At this point it is pitch black in the woods. I know that I laid my bow down to my right but I’m going to have to bend down to make out its silhouette against the forest floor. As I squatted down next to the creek and reached out into the darkness I heard a sound that stopped my heart…it was a long, angry, pre-historic, reptilian “HISSSSSSSSSSSSSSSSS”.
I was young and healthy at the time and it felt like my heart had immediately stopped beating. I was reaching out into the darkness to grab my bow, I couldn’t see a thing, and from somewhere VERY close to me is coming an angry and violent hissing whose sound is only amplified by the comparative silence of the night time woods.
I froze. In my mind’s eye I could see it; I’ve seen it a dozen times before. Somewhere in the dark near my outstretched hand is a coiled up Cottonmouth with his jaws agape, trying in vain to convey a warning with an aggressive display that I simply can’t see due to the dark. My heart has started beating again and it’s trying to make up for lost time by going about 1,000 beats a minute. I’m quickly trying to figure out what my next move should be. Should I simply stand up? Just pull my hand back? Jump backward and risk landing in the creek?
As my mind tumbled through the options like a rubiks cube I felt a new sensation cut through all of the other information that I was processing. Something wet was on my right leg. What in the world? Everything was now shrouded in confusion as my heart raced and the hissing continued.
It felt like I had been stuck in this dark squat vs. the snake for an hour. He hadn’t struck yet and I hadn’t run yet. In reality it might have been only two or three seconds…but I aged a year in that time. Now I had new information…the wet sensation on my right leg…and then it hit me. I started a quick, nervous, relieved laughter out loud, all by myself deep in these Mississippi woods the moment it dawned on me.
When I squatted down in the dark to retrieve my bow, my camo trousers had bunched up and depressed the button on the can of bug spray I had put in my right cargo pocket before I climbed up the tree earlier. The hissing sound was the activation of the bug spray can, and the wetness that I felt was the result of three or four second’s worth of bug spray soaking my pocket and pants leg. The timing of the bug spray activation, along with its snake-like sound, and the scenario I was in when it happened all combined perfectly to play a world-class trick on my mind.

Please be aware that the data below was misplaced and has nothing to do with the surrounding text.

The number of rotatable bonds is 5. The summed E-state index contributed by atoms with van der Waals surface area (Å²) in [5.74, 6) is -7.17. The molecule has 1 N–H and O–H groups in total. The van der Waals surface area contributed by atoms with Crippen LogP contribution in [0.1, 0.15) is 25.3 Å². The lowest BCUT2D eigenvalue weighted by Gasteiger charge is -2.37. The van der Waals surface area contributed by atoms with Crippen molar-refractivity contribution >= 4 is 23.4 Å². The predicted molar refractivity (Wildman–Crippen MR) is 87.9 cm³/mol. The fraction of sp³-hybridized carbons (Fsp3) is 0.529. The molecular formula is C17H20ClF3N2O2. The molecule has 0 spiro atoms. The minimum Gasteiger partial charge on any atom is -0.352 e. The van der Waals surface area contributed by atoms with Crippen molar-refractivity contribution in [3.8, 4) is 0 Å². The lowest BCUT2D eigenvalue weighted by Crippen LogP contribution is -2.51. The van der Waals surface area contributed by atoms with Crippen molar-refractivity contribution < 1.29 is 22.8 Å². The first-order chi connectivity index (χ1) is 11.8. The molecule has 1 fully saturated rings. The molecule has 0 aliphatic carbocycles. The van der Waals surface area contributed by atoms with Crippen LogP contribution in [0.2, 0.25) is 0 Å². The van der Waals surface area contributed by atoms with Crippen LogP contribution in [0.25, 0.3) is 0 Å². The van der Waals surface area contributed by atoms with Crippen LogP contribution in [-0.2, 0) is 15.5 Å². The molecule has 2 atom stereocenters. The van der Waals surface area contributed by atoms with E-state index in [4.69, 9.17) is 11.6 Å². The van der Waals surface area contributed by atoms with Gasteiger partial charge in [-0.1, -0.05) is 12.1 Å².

I picked up my bow and I marched out of that draw at a very quick pace, laughing like I had just dodged the grim reaper himself. I couldn’t wait to get back to the truck and tell my hunting partner about my “brush with death” and let him share in the laughter.
We frequently say that the hunt isn’t about the kill…it’s about the chase. This is one of those times when the story that you remember most has nothing to do with the animal, but with the process of finding him.
I have more stories about hunting and fishing on my blog:
February 7, 2014, 03:32 PM
I laughed so hard at that story I think I feel a wet sensation on my right leg!!! Absolutely hilarious! Thanks.
February 12, 2014, 03:47 PM
GSPN, that was a great one! Loved it and am still laughing hard.
February 16, 2014, 11:35 PM
Well, this last year during modern gun deer season in KY, My brother, a buddy, and I were all going hunting together.
My buddy had just got a deer the day before, while myself and my brother had got nothing.
Two days after opening day W\we moved in about a hour before sunrise to setup. My buddy had a tree stand to sit in and my brother and I sat on a stump about 30-40 yards to his 5 O'clock position. At about 0830 my buddy, after attempting to grab my attention and failing, tapped on the side of the tree he was in. I promptly stood up and looked at him. Via hand signals he informed me that he saw a deer at his 12 O'clock. I motioned back that I couldn't see it, and motioned to him to go ahead and take the shot.
He takes the shot and sees his deer stumble. At the same time a deer run to the 7 O'clock position on his stand. He turns his head to watch. I hesitate thinking that it's the same deer he shot, but after my experience two days before (involving losing a large buck because we didn't put down a doe he was chasing), I figured better safe than sorry. The deer then slowly begins walking to my left slightly quartering towards me. I raise my gun and fire. She takes off like a shot, and I think I miss completely. My buddy, however, sees a splash of blood blow out the other side and fist pumps while turning his head back to a 12 O'clock position.
There's the deer my buddy shot staring right at him! He goes to chamber another round in his .30-30 lever action, but as soon as she hears that sound she takes off. When we look later all we see is hair. Not a sign in a 30 feet circle of blood
1 hour later we've found the deer I shot and are in the process of field dressing it when we discover that there are 4 holes!
As it turns out, My buddy shot the deer, and hit the top of the spine, when he turned around the doe then ran under/around his stand to where I could shoot her. Thats when my buddy turned around and there was a different doe staring right at him.
1) Always rechamber immediately after firing.
2) Don't make assumptions
3) Deer usually travel in pairs